Congregations are part family, part friendship group. They are microcosms of the Jewish world, a combination of what sociologist Daniel Elazar called "kinship and consent."
Families have biological boundaries that carry with them an innate sense of connectedness. At the recent URJ Biennial, I met the daughter of a cousin of mine whom I have known about for years but had never actually met before. There is an instant sense of "we belong to one another" that comes with family.
In their best moments, congregations offer that innate...Read More
In the Western Galilee where I live in northern Israel, the population is diverse – about half is Jewish with the other half a combination of Muslim, Christian, and Druze. Although many of us live in different cities and villages according to faith or culture, some of our communities are mixed, so we share many of the same entertainment venues, businesses, and institutions. We live and work together and must afford one another respect and understanding.
Located here is also a small European Christian Zionist village called Nes Ammim, comprising...Read More
Parent orientation is an emotional time at any school, especially for parents whose children are entering school for the first time. At Jewish early childhood centers, though, it’s not only about the excitement and nerves surrounding the first day of classes. For many of these parents, it’s also their first foray into Jewish institutional life as a family.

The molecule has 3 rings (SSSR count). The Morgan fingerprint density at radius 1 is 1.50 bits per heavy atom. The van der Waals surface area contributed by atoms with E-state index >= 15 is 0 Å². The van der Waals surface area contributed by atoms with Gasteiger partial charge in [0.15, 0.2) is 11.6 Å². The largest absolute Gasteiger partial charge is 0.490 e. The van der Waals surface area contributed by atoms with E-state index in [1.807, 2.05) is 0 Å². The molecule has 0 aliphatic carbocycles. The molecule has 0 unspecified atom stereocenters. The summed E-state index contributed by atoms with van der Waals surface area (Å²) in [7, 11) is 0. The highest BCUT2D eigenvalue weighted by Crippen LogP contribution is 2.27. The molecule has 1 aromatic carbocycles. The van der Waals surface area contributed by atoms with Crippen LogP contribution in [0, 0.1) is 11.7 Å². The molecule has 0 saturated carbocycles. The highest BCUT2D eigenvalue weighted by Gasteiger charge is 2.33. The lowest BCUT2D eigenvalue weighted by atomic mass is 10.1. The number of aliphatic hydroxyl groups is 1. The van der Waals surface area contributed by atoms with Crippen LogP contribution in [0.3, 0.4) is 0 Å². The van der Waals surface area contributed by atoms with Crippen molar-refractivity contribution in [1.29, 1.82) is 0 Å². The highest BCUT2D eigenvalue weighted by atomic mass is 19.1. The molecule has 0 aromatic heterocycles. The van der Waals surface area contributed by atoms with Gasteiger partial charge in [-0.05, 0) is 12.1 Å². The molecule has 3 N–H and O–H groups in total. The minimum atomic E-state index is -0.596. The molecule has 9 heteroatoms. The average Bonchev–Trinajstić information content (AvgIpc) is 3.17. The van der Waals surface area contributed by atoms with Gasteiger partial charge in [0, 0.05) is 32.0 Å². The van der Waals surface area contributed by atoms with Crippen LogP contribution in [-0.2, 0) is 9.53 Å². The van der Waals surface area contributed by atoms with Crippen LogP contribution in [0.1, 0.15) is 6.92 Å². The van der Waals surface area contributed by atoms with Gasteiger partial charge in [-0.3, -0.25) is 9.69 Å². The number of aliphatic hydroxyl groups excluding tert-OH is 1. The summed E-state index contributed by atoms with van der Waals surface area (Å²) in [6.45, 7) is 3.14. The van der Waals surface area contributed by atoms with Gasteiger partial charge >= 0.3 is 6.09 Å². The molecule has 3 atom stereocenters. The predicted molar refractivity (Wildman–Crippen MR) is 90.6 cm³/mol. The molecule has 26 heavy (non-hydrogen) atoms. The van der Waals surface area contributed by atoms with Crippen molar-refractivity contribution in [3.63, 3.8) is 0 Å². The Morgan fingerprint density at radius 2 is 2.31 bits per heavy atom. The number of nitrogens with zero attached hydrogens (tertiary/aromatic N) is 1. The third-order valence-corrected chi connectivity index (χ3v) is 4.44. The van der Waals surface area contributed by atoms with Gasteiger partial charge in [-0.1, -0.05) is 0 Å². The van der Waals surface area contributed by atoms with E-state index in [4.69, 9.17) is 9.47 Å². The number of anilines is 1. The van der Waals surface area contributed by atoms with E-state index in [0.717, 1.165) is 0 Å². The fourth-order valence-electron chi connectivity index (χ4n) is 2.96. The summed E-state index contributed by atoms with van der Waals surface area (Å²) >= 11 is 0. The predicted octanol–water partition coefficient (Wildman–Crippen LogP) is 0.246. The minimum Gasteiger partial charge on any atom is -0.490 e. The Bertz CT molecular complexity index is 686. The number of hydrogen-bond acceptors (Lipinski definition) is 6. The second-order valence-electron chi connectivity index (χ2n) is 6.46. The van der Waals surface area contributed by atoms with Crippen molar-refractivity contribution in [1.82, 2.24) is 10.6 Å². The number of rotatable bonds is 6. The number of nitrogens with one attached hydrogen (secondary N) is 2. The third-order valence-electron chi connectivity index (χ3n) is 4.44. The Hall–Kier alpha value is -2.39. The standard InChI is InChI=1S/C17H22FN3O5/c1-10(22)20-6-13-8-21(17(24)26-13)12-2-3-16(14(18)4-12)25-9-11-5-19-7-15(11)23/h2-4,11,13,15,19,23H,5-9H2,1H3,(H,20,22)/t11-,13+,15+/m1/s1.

I began my role as director of the early childhood center at Congregation B'nai Jehoshua Beth Elohim (BJBE) on the first day of school last year. In addition to discovering where supplies were...Read More
Playing a supporting role in a major human rights advocacy campaign is both gratifying and humbling. As we mark Transgender Awareness Week, I applaud the recent commitment that my fellow 1.5 million Reform Jews have made to the full equality, inclusion, and acceptance of people of all gender identities and gender expressions by overwhelmingly supporting a a groundbreaking movement-wide resolution on the rights of transgender and gender...Read More
On Nov. 5, delegates to the Union for Reform Judaism’s 73rd Biennial convention unanimously adopted a resolution on the rights of transgender and gender nonconforming individuals. It was a moment of great pride and celebration, tempered by the knowledge that just two days earlier — and reflecting how much work remains to be done to ensure full inclusion and equality for the LGBT community nationwide — Houston voters overturned an ordinance that had established nondiscrimination protections for gay and transgender people.
The URJ resolution...Read More
Inside Leadership, the blog at URJ.org, is a source for Reform Jewish leaders to get the latest news and though-provoking articles about Jewish communal life.